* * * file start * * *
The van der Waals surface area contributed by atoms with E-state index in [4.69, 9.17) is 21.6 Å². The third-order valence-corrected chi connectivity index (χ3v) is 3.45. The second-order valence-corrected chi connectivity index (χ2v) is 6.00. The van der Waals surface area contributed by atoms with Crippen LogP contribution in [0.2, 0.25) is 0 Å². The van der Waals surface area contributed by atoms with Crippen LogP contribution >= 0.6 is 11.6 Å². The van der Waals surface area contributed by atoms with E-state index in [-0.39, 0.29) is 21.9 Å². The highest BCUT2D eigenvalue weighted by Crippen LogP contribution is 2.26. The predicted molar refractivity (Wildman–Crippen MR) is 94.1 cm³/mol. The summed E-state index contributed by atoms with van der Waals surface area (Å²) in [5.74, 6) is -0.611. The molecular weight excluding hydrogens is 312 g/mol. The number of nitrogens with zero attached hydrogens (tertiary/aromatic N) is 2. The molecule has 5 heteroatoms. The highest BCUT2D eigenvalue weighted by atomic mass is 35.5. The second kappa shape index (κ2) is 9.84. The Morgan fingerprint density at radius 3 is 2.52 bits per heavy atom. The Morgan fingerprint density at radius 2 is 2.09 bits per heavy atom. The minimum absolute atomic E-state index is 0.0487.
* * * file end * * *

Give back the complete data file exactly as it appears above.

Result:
The van der Waals surface area contributed by atoms with E-state index in [4.69, 9.17) is 21.6 Å². The third-order valence-corrected chi connectivity index (χ3v) is 3.45. The second-order valence-corrected chi connectivity index (χ2v) is 6.00. The van der Waals surface area contributed by atoms with Crippen LogP contribution in [0.2, 0.25) is 0 Å². The van der Waals surface area contributed by atoms with Crippen LogP contribution >= 0.6 is 11.6 Å². The van der Waals surface area contributed by atoms with E-state index in [-0.39, 0.29) is 21.9 Å². The highest BCUT2D eigenvalue weighted by Crippen LogP contribution is 2.26. The predicted molar refractivity (Wildman–Crippen MR) is 94.1 cm³/mol. The summed E-state index contributed by atoms with van der Waals surface area (Å²) in [5.74, 6) is -0.611. The molecular weight excluding hydrogens is 312 g/mol. The number of nitrogens with zero attached hydrogens (tertiary/aromatic N) is 2. The molecule has 5 heteroatoms. The highest BCUT2D eigenvalue weighted by atomic mass is 35.5. The second kappa shape index (κ2) is 9.84. The Morgan fingerprint density at radius 3 is 2.52 bits per heavy atom. The Morgan fingerprint density at radius 2 is 2.09 bits per heavy atom. The minimum absolute atomic E-state index is 0.0487.